This refers to the editorial “Flawed judgment” (December 18). In dealing with issues that should ideally have been left to the Comptroller and Auditor General of India and the Parliament, the Supreme Court has overstepped its authority and undermined due process. It was imaginable the kind of pain the SC went through to validate the government’s position on the Rafale deal. In the run-up to the general election, the government is now flaunting the certificate issued by the apex court that the Rafale deal was free from malfeasance and favouritism.
The three-judge bench headed by Chief Justice Ranjan Gogoi relied entirely on a perusal of the material provided by the government and interactions with Indian Air Force officers to draw inferences. The verdict contained a number of factual bloopers and glaring contradictions. By its own admission, the apex court lacked the technical expertise to examine issues such as pricing and the choice of an offset partner. Still, it came to the conclusion that there was no wrongdoing in the procurement of the fighter jets. Its observation that defence acquisition cannot be closely scrutinised on account of national security concerns has struck a blow to the ideal of transparency and accountability.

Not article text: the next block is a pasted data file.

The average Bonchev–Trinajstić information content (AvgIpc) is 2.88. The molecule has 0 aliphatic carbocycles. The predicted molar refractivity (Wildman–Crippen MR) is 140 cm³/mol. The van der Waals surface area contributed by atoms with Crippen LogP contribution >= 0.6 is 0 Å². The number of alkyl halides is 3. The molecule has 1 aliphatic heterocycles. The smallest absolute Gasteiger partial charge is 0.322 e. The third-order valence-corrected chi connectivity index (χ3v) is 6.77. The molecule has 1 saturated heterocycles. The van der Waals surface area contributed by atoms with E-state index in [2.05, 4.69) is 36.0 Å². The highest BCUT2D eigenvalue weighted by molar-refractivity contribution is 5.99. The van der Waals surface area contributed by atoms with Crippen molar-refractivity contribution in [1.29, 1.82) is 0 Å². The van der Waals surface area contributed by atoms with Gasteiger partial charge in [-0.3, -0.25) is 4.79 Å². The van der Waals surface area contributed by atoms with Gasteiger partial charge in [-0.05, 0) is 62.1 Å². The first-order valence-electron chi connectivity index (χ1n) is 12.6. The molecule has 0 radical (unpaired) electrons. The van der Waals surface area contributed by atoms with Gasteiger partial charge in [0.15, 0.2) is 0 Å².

G David Milton Maruthancode
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